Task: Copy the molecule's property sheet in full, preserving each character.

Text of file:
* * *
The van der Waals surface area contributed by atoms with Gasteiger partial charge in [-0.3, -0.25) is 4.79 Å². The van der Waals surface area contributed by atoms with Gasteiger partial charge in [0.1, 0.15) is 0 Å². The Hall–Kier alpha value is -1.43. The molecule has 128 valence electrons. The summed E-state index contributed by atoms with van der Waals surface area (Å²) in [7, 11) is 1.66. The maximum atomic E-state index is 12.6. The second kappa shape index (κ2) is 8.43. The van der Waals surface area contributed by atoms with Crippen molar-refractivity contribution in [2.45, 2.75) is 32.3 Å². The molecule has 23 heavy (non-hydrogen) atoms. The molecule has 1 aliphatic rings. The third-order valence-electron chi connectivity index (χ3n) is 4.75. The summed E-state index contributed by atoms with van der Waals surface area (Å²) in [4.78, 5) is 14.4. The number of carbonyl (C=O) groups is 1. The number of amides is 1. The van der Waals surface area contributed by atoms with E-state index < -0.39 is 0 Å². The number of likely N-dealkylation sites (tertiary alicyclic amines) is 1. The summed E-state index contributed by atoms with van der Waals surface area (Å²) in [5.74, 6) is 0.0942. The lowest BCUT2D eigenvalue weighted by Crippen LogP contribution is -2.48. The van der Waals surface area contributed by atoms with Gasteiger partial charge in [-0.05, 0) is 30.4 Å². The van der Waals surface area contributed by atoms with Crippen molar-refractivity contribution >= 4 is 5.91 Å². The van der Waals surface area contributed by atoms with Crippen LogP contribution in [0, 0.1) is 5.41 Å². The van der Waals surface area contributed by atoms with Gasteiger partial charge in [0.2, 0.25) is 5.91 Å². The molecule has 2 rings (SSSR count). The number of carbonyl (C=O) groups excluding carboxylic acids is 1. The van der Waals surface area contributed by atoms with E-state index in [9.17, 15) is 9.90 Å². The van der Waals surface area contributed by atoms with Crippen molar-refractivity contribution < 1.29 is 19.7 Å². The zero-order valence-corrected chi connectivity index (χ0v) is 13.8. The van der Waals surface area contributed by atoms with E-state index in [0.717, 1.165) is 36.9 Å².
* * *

The van der Waals surface area contributed by atoms with Gasteiger partial charge in [-0.3, -0.25) is 4.79 Å². The van der Waals surface area contributed by atoms with Gasteiger partial charge in [0.1, 0.15) is 0 Å². The Hall–Kier alpha value is -1.43. The molecule has 128 valence electrons. The summed E-state index contributed by atoms with van der Waals surface area (Å²) in [7, 11) is 1.66. The maximum atomic E-state index is 12.6. The second kappa shape index (κ2) is 8.43. The van der Waals surface area contributed by atoms with Crippen molar-refractivity contribution in [2.45, 2.75) is 32.3 Å². The molecule has 23 heavy (non-hydrogen) atoms. The molecule has 1 aliphatic rings. The third-order valence-electron chi connectivity index (χ3n) is 4.75. The summed E-state index contributed by atoms with van der Waals surface area (Å²) in [4.78, 5) is 14.4. The number of carbonyl (C=O) groups is 1. The number of amides is 1. The van der Waals surface area contributed by atoms with E-state index < -0.39 is 0 Å². The number of likely N-dealkylation sites (tertiary alicyclic amines) is 1. The summed E-state index contributed by atoms with van der Waals surface area (Å²) in [5.74, 6) is 0.0942. The lowest BCUT2D eigenvalue weighted by Crippen LogP contribution is -2.48. The van der Waals surface area contributed by atoms with Gasteiger partial charge in [-0.05, 0) is 30.4 Å². The van der Waals surface area contributed by atoms with Crippen molar-refractivity contribution >= 4 is 5.91 Å². The van der Waals surface area contributed by atoms with Crippen LogP contribution in [0, 0.1) is 5.41 Å². The van der Waals surface area contributed by atoms with Gasteiger partial charge in [0.2, 0.25) is 5.91 Å². The molecule has 2 rings (SSSR count). The number of carbonyl (C=O) groups excluding carboxylic acids is 1. The van der Waals surface area contributed by atoms with E-state index in [9.17, 15) is 9.90 Å². The van der Waals surface area contributed by atoms with Crippen molar-refractivity contribution < 1.29 is 19.7 Å². The zero-order valence-corrected chi connectivity index (χ0v) is 13.8. The van der Waals surface area contributed by atoms with E-state index in [0.717, 1.165) is 36.9 Å².